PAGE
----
And no, it's not what you think.
While we know it’ll be no picnic, nothing prepares you for losing your spouse or partner. Despite having lost my father and both maternal grandparents at 20 and too many close friends in the last few decades, this grief is on another dimension. I’d had a brief reminder a few months before my husband’s diagnosis when our dog died two years ago. Yes, it was “just a dog”, but there was definitely grief and the accompanying pain. I remember thinking, “Ah yes, it’s been a while”, and acknowledging the process, knowing I’d feel better the following week. (I still miss her, though.)
When you lose a spouse, you lose “your person” - the one you chose, the one who chose you, the one who has your back, the one you text about your latest gaffe (in my case), and the one (again, in my case) you ask to reach for things off the top shelf. To indirectly quote The Widow’s Handbook, you lose your past, present, and future, if only temporarily.
The real blindsider for me wasn’t even all of the above because I suspected it would be as bad as it is. The surprise was that despite my husband’s meticulous planning, I was still besieged by administrative SNAFUs that made me dread getting up in the morning almost as much as his absence did. Opening up my laptop made my stomach churn. Most of the problems were beyond my control and hard to anticipate, so I want to share them because even with terminal illnesses, you never quite know when you’ll join The Club No One Wants To Be In.
Assume the worst — Call me Debbie Downer, but this is a must. Since my husband’s death, many friends have realised their wishes aren’t recorded, or their situations have changed. You may not have ‘all the time in the world’ to make changes, so do it now.
Have a will — even if you don’t think you have much. You might have a pension that passes on, and if you own property, something has to happen to it. Also, check your will regularly to ensure it’s still what you want. For example, has your child been married since your last will? Should the unthinkable happen to them, do you want the inheritance to go to the spouse? Have you left someone in charge who might not be the best person now? If you have a substantial amount, it’s worth coughing up for a lawyer as they ask all the right questions.
Know where things are — When someone dies, there are many things you have to do pretty quickly and mislaid information adds to the stress.
If you have a will, the paperwork is with a lawyer or in the house. Do you know who the lawyer is and how to contact them? Are they even still in business? Can you lay hands on the documents? (An LPA or power of attorney ceases at death, but you might need it before that time, so again, make sure you can locate it.)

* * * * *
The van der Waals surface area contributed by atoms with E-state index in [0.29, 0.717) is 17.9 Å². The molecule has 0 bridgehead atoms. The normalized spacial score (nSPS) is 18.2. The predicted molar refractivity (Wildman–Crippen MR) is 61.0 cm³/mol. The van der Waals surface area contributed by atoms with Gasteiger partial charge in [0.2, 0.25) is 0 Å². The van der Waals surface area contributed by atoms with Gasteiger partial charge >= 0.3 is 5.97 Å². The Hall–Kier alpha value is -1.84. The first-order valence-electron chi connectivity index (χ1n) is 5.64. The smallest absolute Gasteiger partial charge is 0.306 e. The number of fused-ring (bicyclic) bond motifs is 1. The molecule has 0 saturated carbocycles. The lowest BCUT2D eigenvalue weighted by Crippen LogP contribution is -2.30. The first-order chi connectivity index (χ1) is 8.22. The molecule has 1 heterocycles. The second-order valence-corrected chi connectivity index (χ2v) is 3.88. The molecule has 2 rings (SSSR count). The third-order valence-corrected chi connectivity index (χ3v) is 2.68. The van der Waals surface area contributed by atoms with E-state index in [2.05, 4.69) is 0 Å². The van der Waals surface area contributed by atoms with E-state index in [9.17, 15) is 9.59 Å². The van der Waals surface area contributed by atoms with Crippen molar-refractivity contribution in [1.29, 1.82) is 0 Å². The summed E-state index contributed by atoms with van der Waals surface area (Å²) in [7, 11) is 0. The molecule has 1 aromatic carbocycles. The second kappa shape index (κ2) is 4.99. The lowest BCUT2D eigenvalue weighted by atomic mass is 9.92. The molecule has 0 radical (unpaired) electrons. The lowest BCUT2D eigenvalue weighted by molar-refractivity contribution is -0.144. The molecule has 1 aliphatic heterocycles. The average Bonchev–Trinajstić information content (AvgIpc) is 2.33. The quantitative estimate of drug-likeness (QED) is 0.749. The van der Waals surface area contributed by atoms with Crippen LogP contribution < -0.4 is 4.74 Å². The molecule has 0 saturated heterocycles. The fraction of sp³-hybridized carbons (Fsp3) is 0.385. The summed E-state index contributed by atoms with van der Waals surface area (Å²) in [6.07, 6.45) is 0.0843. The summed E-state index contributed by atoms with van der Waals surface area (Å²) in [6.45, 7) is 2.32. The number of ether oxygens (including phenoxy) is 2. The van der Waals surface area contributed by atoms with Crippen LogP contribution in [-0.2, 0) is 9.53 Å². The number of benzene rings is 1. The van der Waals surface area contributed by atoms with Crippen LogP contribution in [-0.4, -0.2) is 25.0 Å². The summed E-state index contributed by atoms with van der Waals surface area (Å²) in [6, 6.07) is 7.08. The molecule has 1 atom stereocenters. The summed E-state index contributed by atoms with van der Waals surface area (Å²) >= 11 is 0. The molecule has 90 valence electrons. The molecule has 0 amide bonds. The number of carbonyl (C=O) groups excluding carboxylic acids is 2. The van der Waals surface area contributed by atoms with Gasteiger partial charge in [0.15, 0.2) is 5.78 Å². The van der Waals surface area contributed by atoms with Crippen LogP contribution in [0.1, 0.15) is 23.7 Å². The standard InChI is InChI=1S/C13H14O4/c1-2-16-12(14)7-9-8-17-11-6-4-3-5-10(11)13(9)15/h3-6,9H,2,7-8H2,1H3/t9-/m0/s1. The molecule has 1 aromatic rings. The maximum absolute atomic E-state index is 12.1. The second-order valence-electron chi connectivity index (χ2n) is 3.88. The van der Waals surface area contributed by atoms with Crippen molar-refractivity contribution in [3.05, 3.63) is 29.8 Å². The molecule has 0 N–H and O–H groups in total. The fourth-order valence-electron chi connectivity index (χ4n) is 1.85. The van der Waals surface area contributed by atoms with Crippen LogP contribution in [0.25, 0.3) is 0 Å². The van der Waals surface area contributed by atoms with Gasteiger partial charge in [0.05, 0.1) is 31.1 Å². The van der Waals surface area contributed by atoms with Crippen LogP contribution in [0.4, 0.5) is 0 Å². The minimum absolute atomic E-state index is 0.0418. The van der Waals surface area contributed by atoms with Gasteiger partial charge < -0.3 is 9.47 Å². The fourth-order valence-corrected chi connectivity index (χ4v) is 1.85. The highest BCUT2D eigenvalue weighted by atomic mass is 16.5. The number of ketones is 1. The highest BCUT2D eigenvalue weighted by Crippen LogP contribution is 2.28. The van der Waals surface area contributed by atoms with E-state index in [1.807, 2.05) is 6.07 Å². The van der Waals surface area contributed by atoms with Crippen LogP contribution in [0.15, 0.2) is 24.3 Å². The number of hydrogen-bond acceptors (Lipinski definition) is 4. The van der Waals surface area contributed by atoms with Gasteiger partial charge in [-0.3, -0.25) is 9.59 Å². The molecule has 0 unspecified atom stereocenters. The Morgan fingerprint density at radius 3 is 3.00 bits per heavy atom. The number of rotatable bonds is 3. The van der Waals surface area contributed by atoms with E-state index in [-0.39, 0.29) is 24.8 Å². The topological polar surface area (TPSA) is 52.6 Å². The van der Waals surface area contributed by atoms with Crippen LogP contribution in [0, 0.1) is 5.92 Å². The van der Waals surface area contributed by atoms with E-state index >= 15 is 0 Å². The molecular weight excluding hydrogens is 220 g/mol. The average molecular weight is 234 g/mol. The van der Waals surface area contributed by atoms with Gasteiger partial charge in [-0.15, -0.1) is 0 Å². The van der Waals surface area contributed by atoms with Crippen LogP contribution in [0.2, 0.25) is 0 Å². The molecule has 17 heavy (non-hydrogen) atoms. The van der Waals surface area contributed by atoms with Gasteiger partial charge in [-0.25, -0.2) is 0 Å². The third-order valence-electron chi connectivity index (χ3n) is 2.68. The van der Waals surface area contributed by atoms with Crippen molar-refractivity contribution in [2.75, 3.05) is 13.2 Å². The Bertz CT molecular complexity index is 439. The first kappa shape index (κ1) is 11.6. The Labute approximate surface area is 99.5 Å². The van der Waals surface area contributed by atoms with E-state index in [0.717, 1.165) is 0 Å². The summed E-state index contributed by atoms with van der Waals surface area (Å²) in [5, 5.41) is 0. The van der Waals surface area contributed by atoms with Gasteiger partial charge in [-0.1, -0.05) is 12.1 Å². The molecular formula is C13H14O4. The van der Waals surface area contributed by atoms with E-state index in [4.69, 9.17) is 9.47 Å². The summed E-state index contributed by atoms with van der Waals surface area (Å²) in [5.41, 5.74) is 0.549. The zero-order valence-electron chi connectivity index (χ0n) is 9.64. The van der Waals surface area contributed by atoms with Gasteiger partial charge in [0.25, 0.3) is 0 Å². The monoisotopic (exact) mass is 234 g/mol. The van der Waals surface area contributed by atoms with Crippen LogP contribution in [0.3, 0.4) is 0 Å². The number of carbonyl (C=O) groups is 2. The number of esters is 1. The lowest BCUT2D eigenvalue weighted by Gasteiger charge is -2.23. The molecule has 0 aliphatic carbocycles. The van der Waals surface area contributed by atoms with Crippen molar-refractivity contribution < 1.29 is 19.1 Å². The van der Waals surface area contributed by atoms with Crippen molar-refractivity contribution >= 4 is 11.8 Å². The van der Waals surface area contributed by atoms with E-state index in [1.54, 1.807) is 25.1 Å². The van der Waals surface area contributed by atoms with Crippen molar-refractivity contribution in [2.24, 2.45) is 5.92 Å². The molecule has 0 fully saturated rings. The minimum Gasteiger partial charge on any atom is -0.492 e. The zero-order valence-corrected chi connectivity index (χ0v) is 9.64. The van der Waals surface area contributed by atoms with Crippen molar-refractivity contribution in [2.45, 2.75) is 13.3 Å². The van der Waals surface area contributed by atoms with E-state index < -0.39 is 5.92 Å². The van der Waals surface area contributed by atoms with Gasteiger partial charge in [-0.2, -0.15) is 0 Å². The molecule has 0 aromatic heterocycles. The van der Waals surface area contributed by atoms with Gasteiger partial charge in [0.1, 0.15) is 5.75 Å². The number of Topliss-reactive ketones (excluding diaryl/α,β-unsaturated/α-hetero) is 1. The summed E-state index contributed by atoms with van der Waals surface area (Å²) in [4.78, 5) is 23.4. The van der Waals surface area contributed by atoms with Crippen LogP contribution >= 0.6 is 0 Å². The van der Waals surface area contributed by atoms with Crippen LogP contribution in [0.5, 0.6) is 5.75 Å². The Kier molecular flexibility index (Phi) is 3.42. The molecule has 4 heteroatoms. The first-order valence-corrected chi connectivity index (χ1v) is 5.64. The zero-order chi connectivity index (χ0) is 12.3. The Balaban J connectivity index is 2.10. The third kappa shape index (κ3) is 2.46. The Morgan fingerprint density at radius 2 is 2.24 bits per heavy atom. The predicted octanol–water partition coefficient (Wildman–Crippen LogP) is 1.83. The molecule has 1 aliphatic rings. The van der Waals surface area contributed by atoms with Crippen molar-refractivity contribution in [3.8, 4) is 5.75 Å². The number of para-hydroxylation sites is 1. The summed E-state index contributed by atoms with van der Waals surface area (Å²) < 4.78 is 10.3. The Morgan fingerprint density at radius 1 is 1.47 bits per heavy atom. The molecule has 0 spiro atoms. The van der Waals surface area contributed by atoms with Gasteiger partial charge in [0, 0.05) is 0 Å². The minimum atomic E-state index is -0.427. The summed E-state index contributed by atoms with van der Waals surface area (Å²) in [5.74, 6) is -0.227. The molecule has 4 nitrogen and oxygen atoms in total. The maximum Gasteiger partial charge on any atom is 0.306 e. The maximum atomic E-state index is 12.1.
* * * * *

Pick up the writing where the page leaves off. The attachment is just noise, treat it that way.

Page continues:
Ditto for insurance certificates, ownership proof (house and cars), and mortgage paperwork, all of which might be requested if you need to list any separate assets.
Is there a funeral plan? It’s not the end of the world if you can’t find it, as obviously, your loved one won’t be around to see that you didn’t follow their wishes to the T. However, the funeral plan might include receipts for prepaid services and other items, such as flowers and printing costs.
Share your PINS and passwords— My husband and I laughed at having the same PIN for our phones. We’d used them without collaboration, clearly being too unimaginative to think beyond ‘numbers that aren’t obvious’. Thank feck! You see, no matter how many joint accounts you have, they often require one phone number for two-step verification. (If they allow you to input an alternate number, DO IT.)
Accessing these accounts when you have no PIN is doable but much more time-consuming and stressful. Even though everything was in joint names, M created the bulk of online accounts, meaning that if I had a query, the companies required a death certificate to transfer the account to my name before even answering me. (And don’t assume the death certificate always comes through quickly.)
If your spouse keeps domestic information on a work computer, it might have additional security steps to allow access. Again, know how to get into it or share any house/family documents with another device. If, as mentioned above, your partner set up the account, communication will go to their e-mail address, so make sure you can get in. (Despite four pages of URLs and passwords — bless him — I still had to become an expert hacker!)
Be financially savvy — By this, I don’t mean handling the finances but knowing what you have and who it’s with. My husband was an accountant, so it would have been silly of me to wrestle control of everything, but I knew what was what.
Make sure your address on every account is current. If you moved not long before an illness or death, it’s easy for this to slip through the cracks. Although you can forward mail through the Post Office, most people do that for a year at most. It’s amazing how many companies don’t update their systems despite your instructions, and most new tenants and owners start throwing mail out after a year or so.
If you have a mortgage, know who it’s with, how long it is for, whether it is interest-only, how much it costs you, and whose name it’s in. Importantly, what happens to it when one of you dies? Sometimes, the lender might require proof that you can still afford the payments even on a joint mortgage, so don’t be surprised at their questions.